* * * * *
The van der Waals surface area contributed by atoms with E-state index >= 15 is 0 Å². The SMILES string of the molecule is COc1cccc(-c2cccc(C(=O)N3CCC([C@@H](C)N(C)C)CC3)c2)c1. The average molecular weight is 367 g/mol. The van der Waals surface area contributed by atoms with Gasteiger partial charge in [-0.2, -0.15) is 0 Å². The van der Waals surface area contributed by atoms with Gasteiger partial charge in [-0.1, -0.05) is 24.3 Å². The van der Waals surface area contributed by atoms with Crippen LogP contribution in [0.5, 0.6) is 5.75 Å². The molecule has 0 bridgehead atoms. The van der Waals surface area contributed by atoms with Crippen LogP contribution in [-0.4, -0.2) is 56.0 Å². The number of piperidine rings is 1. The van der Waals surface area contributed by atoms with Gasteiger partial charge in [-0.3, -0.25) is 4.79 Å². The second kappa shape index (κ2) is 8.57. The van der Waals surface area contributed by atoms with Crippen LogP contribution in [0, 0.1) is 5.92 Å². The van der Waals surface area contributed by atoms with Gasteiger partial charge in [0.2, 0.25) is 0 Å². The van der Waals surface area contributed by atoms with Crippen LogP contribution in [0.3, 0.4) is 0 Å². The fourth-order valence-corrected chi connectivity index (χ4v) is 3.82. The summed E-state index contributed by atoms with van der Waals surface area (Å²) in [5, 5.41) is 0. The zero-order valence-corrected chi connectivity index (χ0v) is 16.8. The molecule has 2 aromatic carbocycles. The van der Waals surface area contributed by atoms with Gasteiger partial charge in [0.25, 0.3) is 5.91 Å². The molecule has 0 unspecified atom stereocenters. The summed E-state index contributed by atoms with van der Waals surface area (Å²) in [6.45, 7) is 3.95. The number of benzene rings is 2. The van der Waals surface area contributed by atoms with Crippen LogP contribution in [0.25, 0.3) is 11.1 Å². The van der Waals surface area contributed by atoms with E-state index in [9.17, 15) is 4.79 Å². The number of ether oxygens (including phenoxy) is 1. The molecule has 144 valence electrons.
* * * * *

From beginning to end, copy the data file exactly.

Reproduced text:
The van der Waals surface area contributed by atoms with E-state index >= 15 is 0 Å². The SMILES string of the molecule is COc1cccc(-c2cccc(C(=O)N3CCC([C@@H](C)N(C)C)CC3)c2)c1. The average molecular weight is 367 g/mol. The van der Waals surface area contributed by atoms with Gasteiger partial charge in [-0.2, -0.15) is 0 Å². The van der Waals surface area contributed by atoms with Gasteiger partial charge in [-0.1, -0.05) is 24.3 Å². The van der Waals surface area contributed by atoms with Crippen LogP contribution in [0.5, 0.6) is 5.75 Å². The molecule has 0 bridgehead atoms. The van der Waals surface area contributed by atoms with Crippen LogP contribution in [-0.4, -0.2) is 56.0 Å². The number of piperidine rings is 1. The van der Waals surface area contributed by atoms with Gasteiger partial charge in [-0.3, -0.25) is 4.79 Å². The second kappa shape index (κ2) is 8.57. The van der Waals surface area contributed by atoms with Crippen LogP contribution in [0, 0.1) is 5.92 Å². The van der Waals surface area contributed by atoms with Gasteiger partial charge in [0.2, 0.25) is 0 Å². The van der Waals surface area contributed by atoms with Crippen LogP contribution in [0.3, 0.4) is 0 Å². The fourth-order valence-corrected chi connectivity index (χ4v) is 3.82. The summed E-state index contributed by atoms with van der Waals surface area (Å²) in [5, 5.41) is 0. The zero-order valence-corrected chi connectivity index (χ0v) is 16.8. The molecule has 2 aromatic carbocycles. The van der Waals surface area contributed by atoms with Gasteiger partial charge in [0.25, 0.3) is 5.91 Å². The molecule has 0 unspecified atom stereocenters. The summed E-state index contributed by atoms with van der Waals surface area (Å²) in [6.45, 7) is 3.95. The number of benzene rings is 2. The van der Waals surface area contributed by atoms with Crippen LogP contribution in [0.25, 0.3) is 11.1 Å². The van der Waals surface area contributed by atoms with E-state index in [9.17, 15) is 4.79 Å². The number of ether oxygens (including phenoxy) is 1. The molecule has 144 valence electrons.